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March 11, 2014


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Seems like a great college course, or, perhaps, a course well-suited for "graduate students in History" and conducted by faculty in that department.
Interested law students might be permitted to attend.
Playing the violin while the heat rises all around the legal academy is, well, distracting.
Not to say the music isn't enchanting. And meaningful. And important.
It is simply the case that playing this music isn't lawyering.
This excellently designed series of posts is pitching course(s) of marginal utility to lawyers. Sure, an argument can be made that this exercise would be of some benefit to some persons attending law school. But that argument would apply to almost ANY field of rigorous study.
(Hence, the misguided hiring at law schools of late, seeking out persons who specialize in ANY field other than law based on the claim their field of study "intersects" with law (a claim that could apply to nearly EVERY field of human inquiry).)
At this point in the history of legal education, the course described and courses like it should be offered in other departments of the university (History, Journalism, etc.)
Law schools need to go back to thinking about lawyering and preparing their students to be lawyers. A "well rounded" background in the liberal arts may be a great criterion to measure applicants to law school, but it is not properly the principal purpose of a legal education in an American law school.

Jason Solomon

I'm sympathetic to anon's claim that law schools need to focus on lawyering, but I think this course -- which sounds very cool to me -- actually would do that much better than most upper class courses by having students practice: (1) working in teams; (2) designing and executing factual and legal research strategies; and (3) presenting material in creative and compelling ways. It's legal history but also a "skills" course. Very smart.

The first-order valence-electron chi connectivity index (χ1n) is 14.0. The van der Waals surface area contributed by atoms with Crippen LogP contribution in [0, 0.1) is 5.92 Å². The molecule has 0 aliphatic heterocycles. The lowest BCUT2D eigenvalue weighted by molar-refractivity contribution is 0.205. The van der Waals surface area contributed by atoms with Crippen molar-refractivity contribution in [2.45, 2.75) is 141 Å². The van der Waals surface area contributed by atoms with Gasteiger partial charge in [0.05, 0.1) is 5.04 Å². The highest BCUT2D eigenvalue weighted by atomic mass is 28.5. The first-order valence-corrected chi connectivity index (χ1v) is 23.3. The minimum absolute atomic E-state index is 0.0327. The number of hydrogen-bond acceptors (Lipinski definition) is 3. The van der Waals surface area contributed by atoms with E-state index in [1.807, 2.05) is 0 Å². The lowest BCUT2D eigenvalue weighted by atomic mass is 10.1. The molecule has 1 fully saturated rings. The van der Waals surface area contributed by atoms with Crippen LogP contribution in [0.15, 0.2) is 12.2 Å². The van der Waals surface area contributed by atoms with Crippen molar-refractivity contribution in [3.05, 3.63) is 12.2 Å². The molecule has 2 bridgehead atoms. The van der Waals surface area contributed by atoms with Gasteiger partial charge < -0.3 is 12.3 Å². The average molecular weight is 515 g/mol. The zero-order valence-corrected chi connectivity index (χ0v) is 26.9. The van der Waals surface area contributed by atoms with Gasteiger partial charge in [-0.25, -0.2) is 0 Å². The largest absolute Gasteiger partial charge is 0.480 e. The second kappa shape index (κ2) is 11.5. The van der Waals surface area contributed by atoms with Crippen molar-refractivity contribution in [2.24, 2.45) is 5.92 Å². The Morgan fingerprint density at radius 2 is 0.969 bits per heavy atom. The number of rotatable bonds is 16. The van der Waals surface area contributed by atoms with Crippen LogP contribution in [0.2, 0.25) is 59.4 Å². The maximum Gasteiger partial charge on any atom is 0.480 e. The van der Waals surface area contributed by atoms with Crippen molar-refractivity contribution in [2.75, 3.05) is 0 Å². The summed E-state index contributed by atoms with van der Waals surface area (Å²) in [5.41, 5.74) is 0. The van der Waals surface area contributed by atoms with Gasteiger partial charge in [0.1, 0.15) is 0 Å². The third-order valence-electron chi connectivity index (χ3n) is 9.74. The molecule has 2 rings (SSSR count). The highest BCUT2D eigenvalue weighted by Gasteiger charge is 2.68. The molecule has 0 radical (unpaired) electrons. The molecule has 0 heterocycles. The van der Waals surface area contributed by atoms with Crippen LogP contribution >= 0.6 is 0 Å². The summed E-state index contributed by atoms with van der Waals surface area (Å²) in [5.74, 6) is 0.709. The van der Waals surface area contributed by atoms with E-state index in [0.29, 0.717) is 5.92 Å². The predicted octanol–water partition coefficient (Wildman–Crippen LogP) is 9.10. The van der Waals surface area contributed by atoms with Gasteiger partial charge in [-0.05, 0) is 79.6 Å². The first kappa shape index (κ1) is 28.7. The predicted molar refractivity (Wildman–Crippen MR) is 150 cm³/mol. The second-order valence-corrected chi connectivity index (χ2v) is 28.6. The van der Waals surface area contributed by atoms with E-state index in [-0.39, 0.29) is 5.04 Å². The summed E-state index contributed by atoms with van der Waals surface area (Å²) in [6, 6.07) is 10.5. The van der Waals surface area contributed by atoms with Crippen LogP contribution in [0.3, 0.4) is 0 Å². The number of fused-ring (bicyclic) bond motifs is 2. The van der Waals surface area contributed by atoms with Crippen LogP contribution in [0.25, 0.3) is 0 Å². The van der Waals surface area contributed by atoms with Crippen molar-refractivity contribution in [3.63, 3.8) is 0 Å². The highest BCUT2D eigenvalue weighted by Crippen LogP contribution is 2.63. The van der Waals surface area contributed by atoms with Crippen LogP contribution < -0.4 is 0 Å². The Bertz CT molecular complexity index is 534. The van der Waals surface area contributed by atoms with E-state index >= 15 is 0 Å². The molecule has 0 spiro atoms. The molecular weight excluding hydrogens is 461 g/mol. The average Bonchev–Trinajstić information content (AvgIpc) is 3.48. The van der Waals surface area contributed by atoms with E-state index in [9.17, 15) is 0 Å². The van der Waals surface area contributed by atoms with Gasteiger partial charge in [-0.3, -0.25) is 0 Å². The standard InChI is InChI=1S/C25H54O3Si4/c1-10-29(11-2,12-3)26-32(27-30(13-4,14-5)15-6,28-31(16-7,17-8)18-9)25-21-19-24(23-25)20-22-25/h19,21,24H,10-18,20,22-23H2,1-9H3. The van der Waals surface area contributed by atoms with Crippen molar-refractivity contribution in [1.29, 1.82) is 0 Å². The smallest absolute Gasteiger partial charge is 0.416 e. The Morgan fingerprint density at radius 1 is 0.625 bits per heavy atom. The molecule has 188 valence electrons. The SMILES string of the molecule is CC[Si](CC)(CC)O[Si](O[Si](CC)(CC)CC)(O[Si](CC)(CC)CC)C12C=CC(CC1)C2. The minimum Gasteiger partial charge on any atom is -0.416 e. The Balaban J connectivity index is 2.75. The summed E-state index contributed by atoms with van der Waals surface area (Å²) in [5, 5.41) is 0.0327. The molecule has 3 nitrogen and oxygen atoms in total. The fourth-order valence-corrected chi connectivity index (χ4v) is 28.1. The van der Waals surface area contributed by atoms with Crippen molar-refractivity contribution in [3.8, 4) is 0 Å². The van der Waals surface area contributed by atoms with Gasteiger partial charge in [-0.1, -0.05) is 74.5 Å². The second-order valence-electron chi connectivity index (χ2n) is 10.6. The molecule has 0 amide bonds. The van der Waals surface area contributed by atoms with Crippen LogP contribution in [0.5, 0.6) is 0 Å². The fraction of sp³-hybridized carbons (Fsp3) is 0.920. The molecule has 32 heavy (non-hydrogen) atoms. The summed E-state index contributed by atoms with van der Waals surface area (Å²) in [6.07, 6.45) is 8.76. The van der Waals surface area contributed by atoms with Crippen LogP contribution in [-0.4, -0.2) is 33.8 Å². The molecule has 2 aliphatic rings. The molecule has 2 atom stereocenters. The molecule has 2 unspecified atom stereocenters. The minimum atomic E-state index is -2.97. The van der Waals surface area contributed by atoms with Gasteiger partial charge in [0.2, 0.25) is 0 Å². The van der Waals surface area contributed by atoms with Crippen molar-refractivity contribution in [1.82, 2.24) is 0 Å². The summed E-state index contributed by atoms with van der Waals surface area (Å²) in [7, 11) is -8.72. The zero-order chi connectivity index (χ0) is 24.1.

Good points. However, as stated above, the trick here is to see that almost any rigorous activity satisfies various aspects of "skills" training that can be claimed to relate to lawyering.
For example:
(1) working in teams;
Yes. This, and football.
(2) designing and executing factual and legal research strategies;
Yes. This, and every scientific pursuit.
(3) presenting material in creative and compelling ways.
Yes, this, and journalism too.
The overinclusive nature of claims of "intersections" makes law school a roof under which lots of profs who purport to be teaching students to be lawyers are not doing that, and really, don't know how to do that.
There is a crisis now in legal education. THis crisis hasn't been caused by the economy alone. It isn't BigLaw, and it isn't the "scam bloggers." These excuses don't wash.
Is the solution to this crisis a stubborn refusal by the legal academy to face the truth: that losing touch with the practice of law has had dramatically negative consequences?

Alfred L. Brophy

Anon, thank you for participating in this conversation. Your contributions improve this blog and the debate about legal education more generally.

Elizabeth is suggesting some ways that studying history can be made more relevant to law students. Elizabeth is thinking about collaborative work that draws on legal knowledge and develops a set of skills including research, interviewing, and writing. Could this be done by people without any legal training? Perhaps, but not easily and not as well.